Not everything in the education world is going in the wrong direction. There are some nuggets within the 2013 School Workforce survey that tell of improvements over time. One of these is the percentage of qualified teachers with a relevant post ‘A’ level qualification teaching various subjects. The School Workforce Census contains a Table (Table 13 this year) that identifies the percentage of hours taught in a subject by the highest qualification of those teaching the subject. In many subjects, the percentage of hours taught by those with no relevant post ‘A’ level qualification declined between 2012 and 2013. For instance, in Mathematics, the 2012 census recorded 17.9% of 478,200 hours taught hours taken by teachers with no relevant post ‘A’ level qualification. In the 2013 census the total was down to 17.3% of 487,600 hours. This represented a very small gain of 150 hours taught by qualified staff. In fact, the number of hours taught by those with the highest qualification of a degree and normally QTS increased by a far greater amount. The challenge will be to continue this increase once school rolls start increasing again, and if policy dictates more mathematics is taught to the 16-18 age-group.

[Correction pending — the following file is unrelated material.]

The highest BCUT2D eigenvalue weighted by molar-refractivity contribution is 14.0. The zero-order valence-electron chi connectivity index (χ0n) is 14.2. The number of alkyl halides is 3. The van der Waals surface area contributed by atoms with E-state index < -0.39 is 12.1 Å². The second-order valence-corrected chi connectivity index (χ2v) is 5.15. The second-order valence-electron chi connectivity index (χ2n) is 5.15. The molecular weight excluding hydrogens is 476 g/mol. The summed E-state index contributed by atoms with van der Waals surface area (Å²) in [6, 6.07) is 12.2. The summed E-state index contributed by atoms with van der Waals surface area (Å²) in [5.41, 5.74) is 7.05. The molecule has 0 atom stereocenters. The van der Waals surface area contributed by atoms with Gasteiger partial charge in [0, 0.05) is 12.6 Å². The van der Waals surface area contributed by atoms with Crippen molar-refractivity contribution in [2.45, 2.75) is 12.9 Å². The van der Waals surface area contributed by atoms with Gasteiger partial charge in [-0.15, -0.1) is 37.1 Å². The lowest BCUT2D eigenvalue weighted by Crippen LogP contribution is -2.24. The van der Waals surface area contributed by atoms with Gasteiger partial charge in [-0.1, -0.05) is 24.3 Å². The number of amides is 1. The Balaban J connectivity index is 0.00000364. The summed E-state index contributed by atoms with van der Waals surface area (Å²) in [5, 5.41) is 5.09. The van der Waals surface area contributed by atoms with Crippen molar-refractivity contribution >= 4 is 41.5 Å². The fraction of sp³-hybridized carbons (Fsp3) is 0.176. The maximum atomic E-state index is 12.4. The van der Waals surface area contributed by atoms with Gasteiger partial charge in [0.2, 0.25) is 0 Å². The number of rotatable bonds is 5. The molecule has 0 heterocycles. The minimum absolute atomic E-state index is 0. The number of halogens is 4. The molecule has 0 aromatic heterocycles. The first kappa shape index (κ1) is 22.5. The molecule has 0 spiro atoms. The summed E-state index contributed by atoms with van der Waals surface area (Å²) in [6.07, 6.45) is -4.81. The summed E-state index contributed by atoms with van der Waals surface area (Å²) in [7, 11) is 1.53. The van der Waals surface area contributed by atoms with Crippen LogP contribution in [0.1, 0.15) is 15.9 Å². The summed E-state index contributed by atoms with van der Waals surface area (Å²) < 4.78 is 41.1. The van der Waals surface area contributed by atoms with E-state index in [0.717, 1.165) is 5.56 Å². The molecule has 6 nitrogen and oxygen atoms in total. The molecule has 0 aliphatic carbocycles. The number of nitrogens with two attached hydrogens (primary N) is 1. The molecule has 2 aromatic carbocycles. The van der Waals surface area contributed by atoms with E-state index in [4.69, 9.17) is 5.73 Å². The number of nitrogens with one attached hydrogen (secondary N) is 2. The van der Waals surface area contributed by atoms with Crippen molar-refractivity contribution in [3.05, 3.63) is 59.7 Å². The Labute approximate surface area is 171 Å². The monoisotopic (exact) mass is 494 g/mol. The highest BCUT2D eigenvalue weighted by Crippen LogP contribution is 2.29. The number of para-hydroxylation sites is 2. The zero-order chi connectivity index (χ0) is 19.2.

It is really it was only in some of the languages where the trend in the use of fully qualified teachers has been going in the wrong direction. This may be partly due to the mix of linguists a school employs at any one time, as even a change of head of department can affect the balance of language teaching hours available within a department.
In English, Mathematics, and most of the Sciences, the total number of hours the subject was taught across years 7-13 increased between 2012 and 2013. Among the Languages group of subjects, German lost ground, although other languages increased their total hours. There was some decline in the hours of design & technology. However, the main losers were subjects such as Religious Education, music, drama, art and design and media studies. If these declines continue no doubt they will eventually be reflected in the number of training posts seen as required by the Teacher Supply Model. However, hours taught is but one element of that model and since many of these subjects are aggregated into a single conglomerate ‘subject’ for the purpose of the modelling these days it isn’t clear what the overall effect would be as the decline in hours in some subjects might be counter-balanced by the increase in other creating an unhelpful average outcome.
Still, with so much gloom around it is helpful to see some improvement in the percentage of qualified teachers even if there is a risk that it will be short-lived as school rolls start to increase again and under-recruitment to training will mean fewer highly qualified trainees available for employment in 2014. Sadly, the overall tables tell us nothing about the distribution of teachers between different types of schools and across the country.